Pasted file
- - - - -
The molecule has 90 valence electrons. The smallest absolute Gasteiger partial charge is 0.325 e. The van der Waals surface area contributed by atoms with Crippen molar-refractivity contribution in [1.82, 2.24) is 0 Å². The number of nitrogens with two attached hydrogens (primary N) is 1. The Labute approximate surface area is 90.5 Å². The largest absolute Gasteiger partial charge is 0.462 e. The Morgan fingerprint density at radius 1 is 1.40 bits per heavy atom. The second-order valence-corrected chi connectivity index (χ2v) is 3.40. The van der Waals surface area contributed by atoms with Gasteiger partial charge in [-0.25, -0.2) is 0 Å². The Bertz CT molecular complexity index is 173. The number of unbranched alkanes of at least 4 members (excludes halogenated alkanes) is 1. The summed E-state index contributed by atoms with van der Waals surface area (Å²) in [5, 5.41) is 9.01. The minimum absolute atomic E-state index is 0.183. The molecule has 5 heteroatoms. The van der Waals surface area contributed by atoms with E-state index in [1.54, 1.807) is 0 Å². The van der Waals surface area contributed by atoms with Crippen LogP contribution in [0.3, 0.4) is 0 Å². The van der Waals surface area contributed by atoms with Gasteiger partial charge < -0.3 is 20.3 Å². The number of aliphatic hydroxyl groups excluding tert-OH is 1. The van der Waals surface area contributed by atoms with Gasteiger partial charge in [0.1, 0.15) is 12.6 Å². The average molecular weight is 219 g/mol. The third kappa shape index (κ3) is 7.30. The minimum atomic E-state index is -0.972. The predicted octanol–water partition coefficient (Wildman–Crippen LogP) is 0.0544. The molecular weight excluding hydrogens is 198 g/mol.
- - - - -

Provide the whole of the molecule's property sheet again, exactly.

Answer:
The molecule has 90 valence electrons. The smallest absolute Gasteiger partial charge is 0.325 e. The van der Waals surface area contributed by atoms with Crippen molar-refractivity contribution in [1.82, 2.24) is 0 Å². The number of nitrogens with two attached hydrogens (primary N) is 1. The Labute approximate surface area is 90.5 Å². The largest absolute Gasteiger partial charge is 0.462 e. The Morgan fingerprint density at radius 1 is 1.40 bits per heavy atom. The second-order valence-corrected chi connectivity index (χ2v) is 3.40. The van der Waals surface area contributed by atoms with Gasteiger partial charge in [-0.25, -0.2) is 0 Å². The Bertz CT molecular complexity index is 173. The number of unbranched alkanes of at least 4 members (excludes halogenated alkanes) is 1. The summed E-state index contributed by atoms with van der Waals surface area (Å²) in [5, 5.41) is 9.01. The minimum absolute atomic E-state index is 0.183. The molecule has 5 heteroatoms. The van der Waals surface area contributed by atoms with E-state index in [1.54, 1.807) is 0 Å². The van der Waals surface area contributed by atoms with Crippen LogP contribution in [0.3, 0.4) is 0 Å². The van der Waals surface area contributed by atoms with Gasteiger partial charge < -0.3 is 20.3 Å². The number of aliphatic hydroxyl groups excluding tert-OH is 1. The van der Waals surface area contributed by atoms with Gasteiger partial charge in [0.1, 0.15) is 12.6 Å². The average molecular weight is 219 g/mol. The third kappa shape index (κ3) is 7.30. The minimum atomic E-state index is -0.972. The predicted octanol–water partition coefficient (Wildman–Crippen LogP) is 0.0544. The molecular weight excluding hydrogens is 198 g/mol.